PITTSBURGH (AP) -Daniel Alfredsson, maybe. Same goes for Jason Spezza, Dany Heatley or Mike Comrie. The Ottawa Senators have numerous skilled players capable of deciding their first-round playoff series against Pittsburgh, but goalie Ray Emery appeared to be a question mark.
Four games later, that's all changed. Right now, Emery may be the MVP of a tightly played yet free-flowing series in which there seems to be a good scoring chance created nearly every minute but not always a lot of goals.
Emery, a postseason starter a year ago only because Dominik Hasek was hurt, made big save after big save against Pittsburgh's collection of young scorers and the Senators weathered the Penguins' best all-around game so far for a 2-1 victory Tuesday night in Game 4.
"He was really good," Pittsburgh coach Michel Therrien said of Emery, whose only previous 10 postseason games came last year for one of the NHL's most playoff-experienced teams. "He was the difference."
A go-ahead goal from an unlikely source, defenseman Anton Volchenkov, decided it as Ottawa swept the two games in Pittsburgh to take a 3-1 lead into Game 5 on the Senators' ice Thursday night.
"Going back home, we want to bury them," Spezza said. "We don't want to come back here and give them life. When you get a team on the ropes, you wanna try to knock them out."
If it weren't for Emery, who had few easy saves among the 23 he made, the series very easily could be a best-of-3 right now. Instead, the Penguins must sweep the next three - two in Ottawa - to win their first playoff series in six years.
"Ray definitely was the key," Chris Phillips said. "We stuck to our game plan, tinkered with a few things to make adjustments to their adjustments, and just tried to keep applying pressure instead of trying not to get scored against."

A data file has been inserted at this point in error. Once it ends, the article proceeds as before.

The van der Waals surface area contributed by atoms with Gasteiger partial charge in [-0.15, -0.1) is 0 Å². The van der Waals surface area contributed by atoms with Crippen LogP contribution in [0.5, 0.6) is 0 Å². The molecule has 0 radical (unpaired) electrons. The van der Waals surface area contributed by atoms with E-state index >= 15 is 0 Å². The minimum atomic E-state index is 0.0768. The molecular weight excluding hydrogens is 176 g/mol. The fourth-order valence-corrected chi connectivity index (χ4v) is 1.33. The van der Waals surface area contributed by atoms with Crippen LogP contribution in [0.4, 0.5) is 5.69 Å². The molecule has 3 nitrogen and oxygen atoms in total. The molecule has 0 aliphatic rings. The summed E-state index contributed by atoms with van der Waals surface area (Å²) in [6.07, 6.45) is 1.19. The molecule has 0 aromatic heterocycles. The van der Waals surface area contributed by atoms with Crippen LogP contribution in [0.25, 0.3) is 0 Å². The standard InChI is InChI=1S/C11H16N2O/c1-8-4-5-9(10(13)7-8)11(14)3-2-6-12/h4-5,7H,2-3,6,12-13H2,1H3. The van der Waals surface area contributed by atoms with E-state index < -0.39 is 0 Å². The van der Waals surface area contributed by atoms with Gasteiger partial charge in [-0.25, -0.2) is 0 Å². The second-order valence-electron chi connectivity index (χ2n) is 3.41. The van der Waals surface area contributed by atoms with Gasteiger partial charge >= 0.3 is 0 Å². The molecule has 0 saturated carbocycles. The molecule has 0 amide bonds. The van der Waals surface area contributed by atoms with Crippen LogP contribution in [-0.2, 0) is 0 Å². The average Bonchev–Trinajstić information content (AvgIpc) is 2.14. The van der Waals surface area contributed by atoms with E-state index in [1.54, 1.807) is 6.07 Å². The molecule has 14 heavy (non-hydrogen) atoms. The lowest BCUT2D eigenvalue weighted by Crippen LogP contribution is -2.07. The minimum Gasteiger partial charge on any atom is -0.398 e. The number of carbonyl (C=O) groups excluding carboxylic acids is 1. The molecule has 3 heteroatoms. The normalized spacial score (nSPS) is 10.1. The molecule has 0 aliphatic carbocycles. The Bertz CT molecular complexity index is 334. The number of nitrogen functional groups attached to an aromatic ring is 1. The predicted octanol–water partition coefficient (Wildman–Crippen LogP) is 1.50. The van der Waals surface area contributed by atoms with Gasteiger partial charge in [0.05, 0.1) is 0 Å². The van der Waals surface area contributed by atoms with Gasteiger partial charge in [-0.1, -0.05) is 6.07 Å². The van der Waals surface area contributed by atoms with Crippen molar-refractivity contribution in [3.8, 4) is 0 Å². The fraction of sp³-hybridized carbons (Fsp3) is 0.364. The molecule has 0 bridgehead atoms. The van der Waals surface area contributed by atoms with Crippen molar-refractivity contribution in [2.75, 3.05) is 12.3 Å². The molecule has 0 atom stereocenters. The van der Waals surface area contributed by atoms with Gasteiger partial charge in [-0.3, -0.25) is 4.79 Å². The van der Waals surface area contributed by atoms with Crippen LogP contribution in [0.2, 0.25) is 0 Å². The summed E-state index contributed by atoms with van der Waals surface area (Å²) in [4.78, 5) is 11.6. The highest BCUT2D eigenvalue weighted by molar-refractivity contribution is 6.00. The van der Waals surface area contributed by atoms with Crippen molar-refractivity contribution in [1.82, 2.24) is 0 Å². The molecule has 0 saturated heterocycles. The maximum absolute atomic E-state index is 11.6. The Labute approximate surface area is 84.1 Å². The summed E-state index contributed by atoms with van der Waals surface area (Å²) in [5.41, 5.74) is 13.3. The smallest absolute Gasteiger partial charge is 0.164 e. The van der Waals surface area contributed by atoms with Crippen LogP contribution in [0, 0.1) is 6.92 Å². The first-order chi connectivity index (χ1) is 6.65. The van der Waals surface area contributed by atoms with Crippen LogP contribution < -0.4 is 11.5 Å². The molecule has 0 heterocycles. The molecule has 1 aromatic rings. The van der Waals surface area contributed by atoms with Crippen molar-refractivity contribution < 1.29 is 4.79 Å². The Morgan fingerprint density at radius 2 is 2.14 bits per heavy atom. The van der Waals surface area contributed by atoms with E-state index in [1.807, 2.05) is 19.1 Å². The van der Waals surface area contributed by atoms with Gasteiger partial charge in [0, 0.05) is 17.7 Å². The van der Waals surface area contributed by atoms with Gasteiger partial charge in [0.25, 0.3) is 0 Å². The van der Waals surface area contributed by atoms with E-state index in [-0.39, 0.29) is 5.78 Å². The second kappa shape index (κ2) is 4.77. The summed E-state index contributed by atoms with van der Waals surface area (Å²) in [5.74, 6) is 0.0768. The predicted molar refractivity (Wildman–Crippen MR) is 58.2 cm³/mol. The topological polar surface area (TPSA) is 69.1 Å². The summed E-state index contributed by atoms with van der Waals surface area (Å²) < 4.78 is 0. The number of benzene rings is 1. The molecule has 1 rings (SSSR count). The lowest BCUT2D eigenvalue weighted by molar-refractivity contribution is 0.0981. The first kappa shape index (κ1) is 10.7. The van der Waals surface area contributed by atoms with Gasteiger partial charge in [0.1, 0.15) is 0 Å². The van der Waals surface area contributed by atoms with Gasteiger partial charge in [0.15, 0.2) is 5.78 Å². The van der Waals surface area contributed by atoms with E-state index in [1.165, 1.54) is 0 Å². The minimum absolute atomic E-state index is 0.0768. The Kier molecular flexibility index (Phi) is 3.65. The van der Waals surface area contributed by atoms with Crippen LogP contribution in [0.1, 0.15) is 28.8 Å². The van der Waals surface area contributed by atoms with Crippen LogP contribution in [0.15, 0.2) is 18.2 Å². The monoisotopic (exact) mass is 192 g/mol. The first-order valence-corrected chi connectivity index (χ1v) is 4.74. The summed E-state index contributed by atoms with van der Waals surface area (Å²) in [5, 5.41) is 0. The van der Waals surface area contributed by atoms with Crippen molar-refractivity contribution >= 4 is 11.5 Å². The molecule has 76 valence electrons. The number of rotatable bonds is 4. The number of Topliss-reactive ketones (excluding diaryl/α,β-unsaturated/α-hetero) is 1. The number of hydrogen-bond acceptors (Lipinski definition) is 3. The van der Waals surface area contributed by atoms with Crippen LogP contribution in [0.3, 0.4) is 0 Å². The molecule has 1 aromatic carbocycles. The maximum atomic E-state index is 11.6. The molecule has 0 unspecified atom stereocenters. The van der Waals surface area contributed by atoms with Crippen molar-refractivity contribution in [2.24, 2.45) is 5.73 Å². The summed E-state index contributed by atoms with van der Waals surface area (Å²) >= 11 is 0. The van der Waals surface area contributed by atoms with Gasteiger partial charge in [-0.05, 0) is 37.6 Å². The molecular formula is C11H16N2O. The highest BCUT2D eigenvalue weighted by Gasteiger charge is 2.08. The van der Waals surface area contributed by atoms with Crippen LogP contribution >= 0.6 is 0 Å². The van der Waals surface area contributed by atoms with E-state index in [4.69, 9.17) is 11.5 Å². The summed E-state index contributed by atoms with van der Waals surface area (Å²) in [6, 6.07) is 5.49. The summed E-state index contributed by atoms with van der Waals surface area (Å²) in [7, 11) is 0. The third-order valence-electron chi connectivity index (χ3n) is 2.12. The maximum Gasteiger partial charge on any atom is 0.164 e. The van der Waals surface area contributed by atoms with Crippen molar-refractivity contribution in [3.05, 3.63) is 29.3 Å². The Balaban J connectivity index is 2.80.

The Senators, attempting to reverse the franchise's long history of postseason failures, got a fluky goal from Jason Spezza off Penguins forward Jordan Staal's stick with only 3 1/2 minutes gone. After that, they limited the Penguins to only a Staal goal during the second period, going into a lockdown mode after Volchenkov scored midway through the third.
The game-winner came when Mike Comrie carried the puck from behind the net and threw a hard pass to the slot, and Volchenkov one-timed a 30-foot shot over goalie Marc-Andre Fleury's shoulder. Volchenkov's last playoff goal came four years ago.
"I don't score much but I scored a very big goal," said Volchenkov, who said his only bigger goal was in the world juniors for Russia against Canada. "It was a great, great play, a pass for me ... and not too much traffic. I might be a little bit lucky."
The Senators quieted NHL scoring champion Sidney Crosby, who failed to score for the first time in the series despite playing a strong game, and rookie Evgeni Malkin, who doesn't have a goal despite having 85 points during the season. Pittsburgh also was 0-for-5 on the power play to Ottawa's 1-for-3, and the Penguins were 0-for-9 in their two home games.
"We're all aware when their big guys are out there for them, and the guys who have been given the assignment to shut them down have doing a good job," Emery said.
Pittsburgh has come back from 3-1 deficits before, most recently in 1995 against Washington, but the Senators are 3-0 after they go up 3-1.
"You've got to win the next game, that's the way you look at it. You can't win three (games) in one (night)," Crosby said. "You win the next one."
Notes: The Penguins have been outscored 14-3 in their last four home playoff games, all losses, dating to the 2001 Eastern Conference final against New Jersey. ... Ottawa won only 10 of 33 one-goal games during the season, counting overtime. ... The Penguins outshot Ottawa 13-6 in the second period, a reversal of Ottawa's 44-18 advantage in the first three games. ... Crosby was seen conferring with team owner Mario Lemieux after the game. Asked if the Hall of Famer passed on any helpful advice, Crosby said Lemieux was merely telling him where he could get a post-game snack. Crosby has lived in Lemieux's house during his first two NHL seasons. ... Fleury, who has had only one bad game in his first playoff series, stopped 24 shots.